Sharon Chmielarz's poems are published in several literary magazines including The Laurel Review, The Iowa Review, Water~Stone, Kalliope, Ascent, Margie, The Hudson Review, Commonweal, Prairie Schooner, Salmagundi, The Seneca Review, Louisiana Literature and many others. She’s had three children’s picture books published and travel memoirs anthologized in The House on Via Gombito, Talking of Hands, and Inn Near Kyoto. She’s received a Jerome Foundation Fellowship, MN State Arts Board and Region 2 grants. Sharon is the recipient of the 2012 Jane Kenyon Poetry Prize from Water~Stone Review. Calling was awarded first runner-up in the Indie Book Awards, 2011. A finalist in the National Poetry Series, she was nominated for a Pushcart Prize in ’99, ’01, ’02, ’05, ’07, ’10, and ’13. She’s been featured on “American Life in Poetry” and translated into French and Polish. The Rhubarb King won a Merit Award from the 2007 Midwest Independent Publishers Association. She’s served as readings coordinator for SASE at the Banfill-Locke Center for the Arts; she has read in several venues in the Twin Cities, Duluth, New York, Toronto, Tucson, the Dakotas, Wisconsin, Rhode Island, and North Carolina. The Other Mozart has been made into a two-part opera. Her latest books are Love from the Yellowstone Trail (2013) and Visibility: Ten Miles, a Prairie Memoir in Photography and Poetry (2015).
More about Sharon
I was born in Mobridge, South Dakota, and raised at 306 6th Avenue West, a block and a half south of Highway 12. “12” led in and out of town, east to my future, west to my past. When I was ten, I didn’t know that. 6th Avenue, the boulevard of four elms, was one of my stomping grounds–the Cains’ yard– Alvie’s fish pond, Cassie’s grape arbor aka sedan chair, lovers’ bower or train; Manuel’s house, a new kid who was handsome and liked horses and moved away with his family all to soon; the Powell’s two-story rickety house with a great barn to play in though you had to watch out for lice.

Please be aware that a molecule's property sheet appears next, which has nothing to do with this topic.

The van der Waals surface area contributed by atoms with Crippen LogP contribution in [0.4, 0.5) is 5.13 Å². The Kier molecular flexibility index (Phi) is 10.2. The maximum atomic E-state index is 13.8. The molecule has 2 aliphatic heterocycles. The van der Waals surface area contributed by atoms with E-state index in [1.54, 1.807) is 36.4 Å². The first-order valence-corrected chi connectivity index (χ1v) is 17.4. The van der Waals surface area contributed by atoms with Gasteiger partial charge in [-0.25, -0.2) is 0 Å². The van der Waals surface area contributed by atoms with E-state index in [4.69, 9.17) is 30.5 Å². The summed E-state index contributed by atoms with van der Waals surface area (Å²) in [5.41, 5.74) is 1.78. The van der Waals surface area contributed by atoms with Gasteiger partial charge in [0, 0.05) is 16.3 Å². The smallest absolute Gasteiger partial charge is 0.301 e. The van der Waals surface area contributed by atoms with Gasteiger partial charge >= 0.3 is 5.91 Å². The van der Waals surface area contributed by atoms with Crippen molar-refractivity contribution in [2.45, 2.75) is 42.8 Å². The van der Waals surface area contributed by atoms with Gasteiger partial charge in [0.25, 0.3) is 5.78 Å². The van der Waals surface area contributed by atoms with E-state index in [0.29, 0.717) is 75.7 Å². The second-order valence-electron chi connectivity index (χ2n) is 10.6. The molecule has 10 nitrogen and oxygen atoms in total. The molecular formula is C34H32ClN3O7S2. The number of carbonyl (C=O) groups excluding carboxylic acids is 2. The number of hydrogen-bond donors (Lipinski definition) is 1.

In August our garden’s just-picked tomatoes sold like hot-cakes in the trailer court on the east side of 6th Avenue. Knock on the trailer door, show your wares. How much? Six for two bits. An easy sell. My mother, a canner, was glad to get rid of the surplus.
The court was run by Mrs. Richter who allegedly sold liquor under the counter to the Indians. Illegal. But on Mondays if there were any Sunday Aberdeen papers left she might give one away; inside the bundle a rich lode of comic strips, the “funnies,” waited to be read.
Drive four hundred miles east on Highway 12, you wind up in Minneapolis. A straight shot by train, too, the Chicago, Milwaukee, St. Paul and Pacific. In the city Highway 12 was called Washington Avenue. The railroad station was also on Washington. Board the train at midnight in Mobridge and arrive around six in the morning. Cross Washington Ave. to catch the bus, and in no time you’d arrived at the University of Minnesota’s Comstock Hall.
That was the route I took to get where I am, nine books of poetry and many years of teaching later. You can read about my books’ contents in this website’s “Books” section.
Interview by Brian Thao Worra,
Twin Cities Daily Planet
interview with Robert Russell, for
South Dakota Germans from Russia
Oral History Project,
Northern State University,
Aberdeen, South Dakota
Our house on 6th Avenue
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